Rip Van Winkle, you probably know. He was the fictional American bloke that snoozed for 20 years; only to wake up and find everything around him changed.
But Morgan Van Winkle? Though American too, it’s a new one — particularly in the sphere of foreign banks, financial institutions and rating agencies, as they relate with the Nigerian economy. Hitherto, under the reign of Her Imperial Majesty, Ngozi Okonjo-Iweala, all-mighty minister of Finance and the even mightier coordinating minister for the Economy, these foreign money clubs wielded the virtual power of life and death, over the Nigerian economy, and its neo-liberal local crusaders.
J.P. Morgan, that American investment bank, listed among those global monetary titans.
So, how did J.P. Morgan morph into Morgan Van Winkle? Good question!
Whereas the original Rip slept for 20 good years before jerking awake, J.P. Morgan would appear to have snored for only 20 days — or perhaps it still snoozes? — and would appear reluctant to wake up to the grim reality that for the last 100 days at least, the fetishisation of its ratings and allied bean-counting is getting out of vogue. That makes it Morgan Van Winkle, the proud 21st corporate offspring of Rip Van Winkle.
J.P. Morgan had it proclaimed that it would, by October ending, shove Nigeria off its Government Bond Index (GBI), a sort of guide for foreign investors flush with funds but with an eye too on the big bucks, willing to try their luck in the so-called emerging economies, after the matured marts of Europe and America.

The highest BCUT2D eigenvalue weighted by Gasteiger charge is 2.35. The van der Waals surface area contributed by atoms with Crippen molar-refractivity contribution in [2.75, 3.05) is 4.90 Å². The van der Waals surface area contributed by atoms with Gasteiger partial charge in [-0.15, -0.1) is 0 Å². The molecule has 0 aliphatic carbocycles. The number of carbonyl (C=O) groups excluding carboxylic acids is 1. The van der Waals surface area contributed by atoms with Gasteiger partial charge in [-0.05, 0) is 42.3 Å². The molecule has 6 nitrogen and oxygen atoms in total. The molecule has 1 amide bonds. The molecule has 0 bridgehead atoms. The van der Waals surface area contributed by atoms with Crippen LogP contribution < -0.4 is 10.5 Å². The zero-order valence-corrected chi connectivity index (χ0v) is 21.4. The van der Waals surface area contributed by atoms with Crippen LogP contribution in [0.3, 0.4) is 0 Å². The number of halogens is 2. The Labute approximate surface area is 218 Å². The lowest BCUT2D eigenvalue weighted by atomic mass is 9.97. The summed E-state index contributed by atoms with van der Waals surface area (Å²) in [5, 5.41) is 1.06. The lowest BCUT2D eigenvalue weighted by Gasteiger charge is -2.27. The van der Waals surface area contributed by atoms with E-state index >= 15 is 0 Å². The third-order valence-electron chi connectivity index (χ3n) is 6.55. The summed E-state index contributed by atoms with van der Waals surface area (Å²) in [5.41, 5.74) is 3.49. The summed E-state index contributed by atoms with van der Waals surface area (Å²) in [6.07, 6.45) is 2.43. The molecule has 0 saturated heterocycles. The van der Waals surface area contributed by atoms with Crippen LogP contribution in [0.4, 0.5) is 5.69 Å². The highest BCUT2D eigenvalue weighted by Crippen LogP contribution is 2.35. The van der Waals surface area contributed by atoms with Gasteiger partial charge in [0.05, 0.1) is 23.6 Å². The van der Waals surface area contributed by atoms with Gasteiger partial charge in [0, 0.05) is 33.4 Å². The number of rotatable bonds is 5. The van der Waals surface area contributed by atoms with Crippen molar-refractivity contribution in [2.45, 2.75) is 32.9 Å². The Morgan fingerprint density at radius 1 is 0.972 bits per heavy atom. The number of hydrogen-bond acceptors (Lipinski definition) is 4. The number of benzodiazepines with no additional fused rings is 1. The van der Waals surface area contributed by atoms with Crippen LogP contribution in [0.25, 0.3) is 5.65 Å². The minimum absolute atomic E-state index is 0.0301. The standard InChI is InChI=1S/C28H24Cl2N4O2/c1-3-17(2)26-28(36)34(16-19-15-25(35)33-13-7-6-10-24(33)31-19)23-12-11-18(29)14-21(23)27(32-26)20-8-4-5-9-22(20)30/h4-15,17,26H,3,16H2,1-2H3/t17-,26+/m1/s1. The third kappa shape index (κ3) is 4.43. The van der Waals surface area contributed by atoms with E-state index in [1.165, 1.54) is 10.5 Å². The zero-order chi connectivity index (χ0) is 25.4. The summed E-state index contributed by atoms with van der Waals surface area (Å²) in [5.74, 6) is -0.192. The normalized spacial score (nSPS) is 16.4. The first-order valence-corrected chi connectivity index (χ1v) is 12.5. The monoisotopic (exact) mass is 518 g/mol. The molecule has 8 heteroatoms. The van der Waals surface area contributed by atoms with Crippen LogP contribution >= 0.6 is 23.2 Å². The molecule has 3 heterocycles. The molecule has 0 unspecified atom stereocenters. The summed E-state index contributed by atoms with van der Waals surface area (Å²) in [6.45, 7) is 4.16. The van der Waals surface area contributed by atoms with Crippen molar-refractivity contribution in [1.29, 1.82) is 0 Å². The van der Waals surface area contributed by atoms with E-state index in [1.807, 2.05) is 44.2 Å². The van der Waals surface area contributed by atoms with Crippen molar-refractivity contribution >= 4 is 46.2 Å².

J.P. Morgan’s grouse? Its near-insistence that Nigeria further devaluate the Naira: to make more cash from exports and discourage imports. But pray, how robust is Nigeria’s exports; and is it positioned to curb imports? The Central Bank of Nigeria (CBN) has responded with a near-emphatic no; and that has elicited J.P. Morgan’s notice to de-list.
O, those good old days! Such a threat alone would have sent HIM Okonjo-Iweala into some depression, talking down on CBN, and galvanising the Economic Management Team (EMT — does that, by any means, resonate as “empty”?) to do the needful and fast! The economic metropole has spoken and the House Negroes in the periphery must comply — or else!
Well, not any more — at least for now. The days when foreign rating agencies strut their stuff and local viceroys swoon on their plastic stats, and the government itself makes a fetish of cosmetic book balances and convinces itself, yeah, it’s doing real good, appears gone.
Now, growth should be in how deepened are social and physical infrastructure, the one in the long run and the other in the short; adequate electricity power to unleash the people’s productive energy; how these infrastructures trigger real economic activity; how this activity triggers more jobs and unemployment drastically declines; how this growth results in development (better standard of living, affordable better education and affordable health services); and how that development transforms into eventual prosperity, taking most off the poverty line, and driving the well-off to further create real wealth.
It’s Buharinomics, stupid!
At the end of the day, which investor can ignore the huge Nigerian market, if our government gets its acts right? Sure, we will still need J.P. Morgan and allied clubs; but as productive and sensitive partners not arrogant overlords, whose baleful sneezes make us catch terrible colds.
But that is when J.P Morgan would have shed off its Van Winkle state.